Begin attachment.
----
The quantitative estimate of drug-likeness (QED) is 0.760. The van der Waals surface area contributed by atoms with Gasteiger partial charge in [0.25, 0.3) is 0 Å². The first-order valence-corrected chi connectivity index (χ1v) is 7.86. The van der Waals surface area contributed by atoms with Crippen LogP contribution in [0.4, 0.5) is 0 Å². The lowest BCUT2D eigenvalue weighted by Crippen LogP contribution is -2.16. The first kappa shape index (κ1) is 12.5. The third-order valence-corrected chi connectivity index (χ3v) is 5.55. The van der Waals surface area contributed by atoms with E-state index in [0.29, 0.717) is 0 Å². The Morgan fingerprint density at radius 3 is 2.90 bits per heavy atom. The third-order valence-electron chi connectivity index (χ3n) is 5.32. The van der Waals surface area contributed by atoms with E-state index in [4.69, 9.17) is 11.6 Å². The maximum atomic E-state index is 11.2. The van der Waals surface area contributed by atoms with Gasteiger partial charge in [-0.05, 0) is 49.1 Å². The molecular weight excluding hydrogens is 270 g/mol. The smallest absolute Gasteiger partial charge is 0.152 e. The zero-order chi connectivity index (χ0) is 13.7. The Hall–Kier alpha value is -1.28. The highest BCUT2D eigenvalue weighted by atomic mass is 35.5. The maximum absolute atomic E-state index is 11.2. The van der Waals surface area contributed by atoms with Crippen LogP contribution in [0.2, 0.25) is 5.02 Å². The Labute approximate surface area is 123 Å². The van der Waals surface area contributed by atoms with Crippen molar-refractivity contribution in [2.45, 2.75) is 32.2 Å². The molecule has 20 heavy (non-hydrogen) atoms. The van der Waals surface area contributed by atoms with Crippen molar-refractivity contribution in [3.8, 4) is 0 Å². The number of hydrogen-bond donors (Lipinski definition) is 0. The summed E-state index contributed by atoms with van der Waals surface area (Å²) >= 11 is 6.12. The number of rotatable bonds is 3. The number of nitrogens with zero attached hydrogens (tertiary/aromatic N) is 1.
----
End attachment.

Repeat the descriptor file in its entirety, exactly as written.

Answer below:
The quantitative estimate of drug-likeness (QED) is 0.760. The van der Waals surface area contributed by atoms with Gasteiger partial charge in [0.25, 0.3) is 0 Å². The first-order valence-corrected chi connectivity index (χ1v) is 7.86. The van der Waals surface area contributed by atoms with Crippen LogP contribution in [0.4, 0.5) is 0 Å². The lowest BCUT2D eigenvalue weighted by Crippen LogP contribution is -2.16. The first kappa shape index (κ1) is 12.5. The third-order valence-corrected chi connectivity index (χ3v) is 5.55. The van der Waals surface area contributed by atoms with E-state index in [0.29, 0.717) is 0 Å². The Morgan fingerprint density at radius 3 is 2.90 bits per heavy atom. The third-order valence-electron chi connectivity index (χ3n) is 5.32. The van der Waals surface area contributed by atoms with E-state index in [4.69, 9.17) is 11.6 Å². The maximum atomic E-state index is 11.2. The van der Waals surface area contributed by atoms with Gasteiger partial charge in [-0.05, 0) is 49.1 Å². The molecular weight excluding hydrogens is 270 g/mol. The smallest absolute Gasteiger partial charge is 0.152 e. The zero-order chi connectivity index (χ0) is 13.7. The Hall–Kier alpha value is -1.28. The highest BCUT2D eigenvalue weighted by atomic mass is 35.5. The maximum absolute atomic E-state index is 11.2. The van der Waals surface area contributed by atoms with Crippen LogP contribution in [0.2, 0.25) is 5.02 Å². The Labute approximate surface area is 123 Å². The van der Waals surface area contributed by atoms with Crippen molar-refractivity contribution in [2.45, 2.75) is 32.2 Å². The molecule has 20 heavy (non-hydrogen) atoms. The van der Waals surface area contributed by atoms with Crippen molar-refractivity contribution in [3.8, 4) is 0 Å². The number of hydrogen-bond donors (Lipinski definition) is 0. The summed E-state index contributed by atoms with van der Waals surface area (Å²) >= 11 is 6.12. The number of rotatable bonds is 3. The number of nitrogens with zero attached hydrogens (tertiary/aromatic N) is 1.